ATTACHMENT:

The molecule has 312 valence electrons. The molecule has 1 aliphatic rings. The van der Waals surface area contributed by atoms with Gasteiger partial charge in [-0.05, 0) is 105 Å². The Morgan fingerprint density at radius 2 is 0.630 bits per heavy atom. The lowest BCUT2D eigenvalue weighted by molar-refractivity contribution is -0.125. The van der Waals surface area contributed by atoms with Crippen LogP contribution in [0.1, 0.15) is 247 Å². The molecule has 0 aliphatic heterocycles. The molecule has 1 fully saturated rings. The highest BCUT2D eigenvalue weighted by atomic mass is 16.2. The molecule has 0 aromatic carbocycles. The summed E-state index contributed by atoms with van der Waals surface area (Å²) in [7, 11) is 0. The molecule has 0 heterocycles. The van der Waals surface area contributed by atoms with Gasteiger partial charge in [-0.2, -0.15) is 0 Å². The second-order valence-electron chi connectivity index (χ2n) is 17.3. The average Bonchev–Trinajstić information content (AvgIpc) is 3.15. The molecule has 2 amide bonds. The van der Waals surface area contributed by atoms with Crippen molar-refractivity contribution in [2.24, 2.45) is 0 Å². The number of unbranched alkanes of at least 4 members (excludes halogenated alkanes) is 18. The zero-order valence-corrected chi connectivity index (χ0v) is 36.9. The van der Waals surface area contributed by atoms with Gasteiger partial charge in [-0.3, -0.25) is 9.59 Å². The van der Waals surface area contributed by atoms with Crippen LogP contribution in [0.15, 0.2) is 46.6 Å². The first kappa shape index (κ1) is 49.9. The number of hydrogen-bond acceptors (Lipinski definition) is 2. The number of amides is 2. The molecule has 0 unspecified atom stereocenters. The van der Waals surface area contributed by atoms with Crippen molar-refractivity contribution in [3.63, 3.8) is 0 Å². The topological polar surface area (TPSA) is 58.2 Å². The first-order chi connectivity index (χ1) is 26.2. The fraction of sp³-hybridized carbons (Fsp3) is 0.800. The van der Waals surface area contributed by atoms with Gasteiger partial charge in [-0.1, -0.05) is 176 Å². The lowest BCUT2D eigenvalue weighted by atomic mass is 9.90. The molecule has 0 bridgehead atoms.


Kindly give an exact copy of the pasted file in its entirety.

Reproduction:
The molecule has 312 valence electrons. The molecule has 1 aliphatic rings. The van der Waals surface area contributed by atoms with Gasteiger partial charge in [-0.05, 0) is 105 Å². The Morgan fingerprint density at radius 2 is 0.630 bits per heavy atom. The lowest BCUT2D eigenvalue weighted by molar-refractivity contribution is -0.125. The van der Waals surface area contributed by atoms with Crippen LogP contribution in [0.1, 0.15) is 247 Å². The molecule has 0 aliphatic heterocycles. The molecule has 1 fully saturated rings. The highest BCUT2D eigenvalue weighted by atomic mass is 16.2. The molecule has 0 aromatic carbocycles. The summed E-state index contributed by atoms with van der Waals surface area (Å²) in [7, 11) is 0. The molecule has 0 heterocycles. The van der Waals surface area contributed by atoms with Gasteiger partial charge in [-0.2, -0.15) is 0 Å². The second-order valence-electron chi connectivity index (χ2n) is 17.3. The average Bonchev–Trinajstić information content (AvgIpc) is 3.15. The molecule has 2 amide bonds. The van der Waals surface area contributed by atoms with Crippen molar-refractivity contribution in [2.24, 2.45) is 0 Å². The number of unbranched alkanes of at least 4 members (excludes halogenated alkanes) is 18. The zero-order valence-corrected chi connectivity index (χ0v) is 36.9. The van der Waals surface area contributed by atoms with Gasteiger partial charge in [-0.3, -0.25) is 9.59 Å². The van der Waals surface area contributed by atoms with Crippen LogP contribution in [0.15, 0.2) is 46.6 Å². The first kappa shape index (κ1) is 49.9. The number of hydrogen-bond acceptors (Lipinski definition) is 2. The number of amides is 2. The molecule has 0 unspecified atom stereocenters. The van der Waals surface area contributed by atoms with Crippen molar-refractivity contribution in [3.63, 3.8) is 0 Å². The topological polar surface area (TPSA) is 58.2 Å². The first-order chi connectivity index (χ1) is 26.2. The fraction of sp³-hybridized carbons (Fsp3) is 0.800. The van der Waals surface area contributed by atoms with Gasteiger partial charge in [-0.1, -0.05) is 176 Å². The lowest BCUT2D eigenvalue weighted by atomic mass is 9.90. The molecule has 0 bridgehead atoms.